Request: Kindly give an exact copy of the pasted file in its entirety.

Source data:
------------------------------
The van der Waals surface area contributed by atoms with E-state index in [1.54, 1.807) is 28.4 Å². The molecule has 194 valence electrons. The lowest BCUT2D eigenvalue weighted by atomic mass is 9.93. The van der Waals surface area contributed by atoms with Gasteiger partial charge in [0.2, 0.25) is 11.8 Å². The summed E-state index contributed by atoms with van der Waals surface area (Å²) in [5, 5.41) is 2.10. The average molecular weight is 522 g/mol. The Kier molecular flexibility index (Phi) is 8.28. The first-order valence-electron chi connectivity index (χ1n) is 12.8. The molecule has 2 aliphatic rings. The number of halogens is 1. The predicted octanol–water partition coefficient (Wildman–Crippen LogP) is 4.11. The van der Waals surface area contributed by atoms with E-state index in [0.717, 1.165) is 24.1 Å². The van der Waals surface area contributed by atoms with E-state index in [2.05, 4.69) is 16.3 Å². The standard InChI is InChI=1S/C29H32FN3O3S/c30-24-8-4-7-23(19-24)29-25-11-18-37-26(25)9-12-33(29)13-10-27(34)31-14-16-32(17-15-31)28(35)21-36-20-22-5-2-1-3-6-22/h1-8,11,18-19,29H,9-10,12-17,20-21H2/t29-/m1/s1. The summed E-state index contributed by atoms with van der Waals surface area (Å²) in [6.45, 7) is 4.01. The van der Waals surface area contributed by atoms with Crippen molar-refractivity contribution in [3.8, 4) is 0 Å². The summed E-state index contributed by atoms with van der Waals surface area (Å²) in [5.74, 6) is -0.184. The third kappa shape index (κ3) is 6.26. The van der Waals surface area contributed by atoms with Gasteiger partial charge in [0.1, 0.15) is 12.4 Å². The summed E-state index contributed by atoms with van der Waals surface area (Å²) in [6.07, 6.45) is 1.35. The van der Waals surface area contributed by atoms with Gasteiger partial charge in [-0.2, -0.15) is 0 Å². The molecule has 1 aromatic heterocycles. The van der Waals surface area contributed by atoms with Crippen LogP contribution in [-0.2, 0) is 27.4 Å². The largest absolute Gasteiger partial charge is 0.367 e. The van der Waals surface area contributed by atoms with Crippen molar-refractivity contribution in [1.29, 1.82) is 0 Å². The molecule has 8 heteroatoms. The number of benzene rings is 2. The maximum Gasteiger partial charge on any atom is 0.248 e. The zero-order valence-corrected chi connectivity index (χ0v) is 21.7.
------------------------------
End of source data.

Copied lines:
The van der Waals surface area contributed by atoms with E-state index in [1.54, 1.807) is 28.4 Å². The molecule has 194 valence electrons. The lowest BCUT2D eigenvalue weighted by atomic mass is 9.93. The van der Waals surface area contributed by atoms with Gasteiger partial charge in [0.2, 0.25) is 11.8 Å². The summed E-state index contributed by atoms with van der Waals surface area (Å²) in [5, 5.41) is 2.10. The average molecular weight is 522 g/mol. The Kier molecular flexibility index (Phi) is 8.28. The first-order valence-electron chi connectivity index (χ1n) is 12.8. The molecule has 2 aliphatic rings. The number of halogens is 1. The predicted octanol–water partition coefficient (Wildman–Crippen LogP) is 4.11. The van der Waals surface area contributed by atoms with E-state index in [0.717, 1.165) is 24.1 Å². The van der Waals surface area contributed by atoms with E-state index in [2.05, 4.69) is 16.3 Å². The standard InChI is InChI=1S/C29H32FN3O3S/c30-24-8-4-7-23(19-24)29-25-11-18-37-26(25)9-12-33(29)13-10-27(34)31-14-16-32(17-15-31)28(35)21-36-20-22-5-2-1-3-6-22/h1-8,11,18-19,29H,9-10,12-17,20-21H2/t29-/m1/s1. The summed E-state index contributed by atoms with van der Waals surface area (Å²) in [6.45, 7) is 4.01. The van der Waals surface area contributed by atoms with Crippen molar-refractivity contribution in [3.8, 4) is 0 Å². The summed E-state index contributed by atoms with van der Waals surface area (Å²) in [5.74, 6) is -0.184. The third kappa shape index (κ3) is 6.26. The van der Waals surface area contributed by atoms with Gasteiger partial charge in [0.1, 0.15) is 12.4 Å². The summed E-state index contributed by atoms with van der Waals surface area (Å²) in [6.07, 6.45) is 1.35. The van der Waals surface area contributed by atoms with Gasteiger partial charge in [-0.2, -0.15) is 0 Å². The molecule has 1 aromatic heterocycles. The van der Waals surface area contributed by atoms with Crippen LogP contribution in [-0.2, 0) is 27.4 Å². The largest absolute Gasteiger partial charge is 0.367 e. The van der Waals surface area contributed by atoms with Crippen molar-refractivity contribution in [1.29, 1.82) is 0 Å². The molecule has 8 heteroatoms. The number of benzene rings is 2. The maximum Gasteiger partial charge on any atom is 0.248 e. The zero-order valence-corrected chi connectivity index (χ0v) is 21.7.